In the film Indiana Jones and the Last Crusade, Indy is trying to find the Holy Grail. A legend states that the Grail is the cup that Jesus used at the Last Supper. The legend goes on to say that Jesus’ followers collected some of his blood the next day when he was on the cross, saving his blood in the Grail. If anyone would drink the blood, they would be healed to the point of living forever. So when Indy discovers the cave where the Grail is hidden, a centuries old knight from the crusades is there guarding the grail. The knight has stayed alive for hundreds of years by regularly drinking the blood of Jesus. Indy eludes the knight, grabs the grail, and delivers it in the nick of time to his wounded and dying father.
Where would such a legend come from? Does it have any truth to it? It seems that legend comes from the passage we are studying this week, John chapter 6, verses 52-71. In the previous post, we learned how Jesus first said that people should eat his flesh, and with those odd, even disgusting words, Jesus threw them for a loop. Now he takes it one step further. Look at verses 53-58,
“Jesus said to them, ‘Very truly I tell you, unless you eat the flesh of the Son of Man and drink his blood, you have no life in you. Whoever eats my flesh and drinks my blood has eternal life, and I will raise them up at the last day. For my flesh is real food and my blood is real drink. Whoever eats my flesh and drinks my blood remains in me, and I in them. Just as the living Father sent me and I live because of the Father, so the one who feeds on me will live because of me. This is the bread that came down from heaven. Your ancestors ate manna and died, but whoever feeds on this bread will live forever.’ He said this while teaching in the synagogue in Capernaum.”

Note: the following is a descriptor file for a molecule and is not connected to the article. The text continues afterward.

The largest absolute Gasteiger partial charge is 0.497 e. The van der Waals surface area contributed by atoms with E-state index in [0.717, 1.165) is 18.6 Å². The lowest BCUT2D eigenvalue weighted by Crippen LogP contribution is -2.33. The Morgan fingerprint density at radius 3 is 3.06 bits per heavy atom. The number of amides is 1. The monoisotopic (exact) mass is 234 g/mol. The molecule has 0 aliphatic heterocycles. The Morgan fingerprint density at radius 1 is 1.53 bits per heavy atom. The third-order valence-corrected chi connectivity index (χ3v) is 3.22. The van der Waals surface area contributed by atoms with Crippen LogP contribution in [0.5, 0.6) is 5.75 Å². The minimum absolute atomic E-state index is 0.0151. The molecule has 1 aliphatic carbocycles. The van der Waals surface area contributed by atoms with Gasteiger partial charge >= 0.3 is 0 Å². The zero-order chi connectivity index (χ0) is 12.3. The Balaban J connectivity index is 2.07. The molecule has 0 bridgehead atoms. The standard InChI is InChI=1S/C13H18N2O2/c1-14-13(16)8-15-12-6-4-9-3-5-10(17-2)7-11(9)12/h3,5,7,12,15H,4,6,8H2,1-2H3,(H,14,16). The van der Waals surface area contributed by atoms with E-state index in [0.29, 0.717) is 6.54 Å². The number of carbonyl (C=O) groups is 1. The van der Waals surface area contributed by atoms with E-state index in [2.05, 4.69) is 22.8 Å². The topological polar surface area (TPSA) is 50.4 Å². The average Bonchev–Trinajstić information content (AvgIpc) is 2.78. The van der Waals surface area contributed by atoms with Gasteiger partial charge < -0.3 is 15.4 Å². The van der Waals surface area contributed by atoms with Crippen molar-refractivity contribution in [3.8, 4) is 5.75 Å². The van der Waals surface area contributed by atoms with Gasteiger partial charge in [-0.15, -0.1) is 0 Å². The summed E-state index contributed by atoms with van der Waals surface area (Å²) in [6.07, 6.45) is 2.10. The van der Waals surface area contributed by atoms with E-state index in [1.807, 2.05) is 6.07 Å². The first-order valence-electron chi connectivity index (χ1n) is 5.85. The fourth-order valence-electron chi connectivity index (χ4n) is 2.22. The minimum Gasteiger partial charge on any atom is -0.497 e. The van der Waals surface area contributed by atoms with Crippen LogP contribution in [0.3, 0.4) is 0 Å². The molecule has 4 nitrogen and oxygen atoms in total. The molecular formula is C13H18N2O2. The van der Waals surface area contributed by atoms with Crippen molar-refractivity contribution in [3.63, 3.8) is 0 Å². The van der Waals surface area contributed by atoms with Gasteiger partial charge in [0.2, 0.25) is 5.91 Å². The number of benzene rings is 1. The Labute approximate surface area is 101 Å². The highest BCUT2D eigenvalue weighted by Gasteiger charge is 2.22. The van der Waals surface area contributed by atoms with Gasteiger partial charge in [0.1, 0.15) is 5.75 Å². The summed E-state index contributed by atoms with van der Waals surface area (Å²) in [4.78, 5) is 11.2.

Jesus says that not only should they eat his flesh, they should also drink his blood! What is Jesus talking about? For Jews, if eating human flesh was unthinkable, drinking blood was possibly worse. They would at least eat some cooked animal flesh, but it could not have any blood. No medium rare or even medium. They ate their beef well done. Now here’s Jesus saying, “Unless you eat my flesh and drink my blood you have no life in you.”
I wonder if anyone in the crowd said, or thought, “What are you talking about Jesus? I feel like I have plenty of life in me.” I wouldn’t blame anyone in the crowd if they were struggling with Jesus at this point. This passage is one of the strangest passages in all of Jesus’ teaching. In fact, this passage has created some of the deepest controversy in all of church history.
I’m referring to the history of communion. When Christians observe the ritual of communion, what is actually happening? We eat a small piece of bread and drinking a small cup of juice or wine, remembering that Jesus gave his body and blood as a sacrifice on the cross.
There it is. Jesus’ body and blood. That’s exactly what Jesus referred to here in John 6. Eventually Jesus will refer to his body and blood again when he has his last supper with his disciples. Because John doesn’t include that part of the story, we must read it any of the other three Gospel stories, Matthew, Mark or Luke. Here is Luke’s version:
“And [Jesus] took bread, gave thanks and broke it, and gave it to them, saying, ‘This is my body given for you; do this in remembrance of me.’ In the same way, after the supper he took the cup, saying, ‘This cup is the new covenant in my blood, which is poured out for you’.”
Did Jesus take a knife out and cut off parts of his arm for them to eat? Did he have a phlebotomist come draw his blood, and dole it out to the disciples? No, of course not. But sometimes, we hear some ideas like that. Such as in the Indiana Jones movie. And in the church.
Why? Because in John 6, verses 53-58, which we read above, it sure sounds like Jesus is saying that if we drink his blood, we’ll live forever. But Indiana Jones, sorry to say, got it wrong. Please don’t learn your theology from Indiana Jones and The Last Crusade. The legend of the Grail is based in a literalistic interpretation of Jesus’ teaching in John 6. But that is an incorrect interpretation. Instead, Jesus told his disciples at the Last Supper that the bread and cup are symbols.
Sometimes called elements, the bread and cup represent his body and blood, which Jesus said he is giving to them, poured out for them. When Jesus, at the Last Supper, told his disciples that he was giving his body and blood, he was referring to what was going to happen the very next day. He was going to be crucified, literally giving his body and blood as a sacrifice for the sins of the world. But this amazing story of self-sacrificial love got twisted over the centuries that followed. Why? How?
Check back tomorrow as we’ll talk about how Jesus’ words got twisted.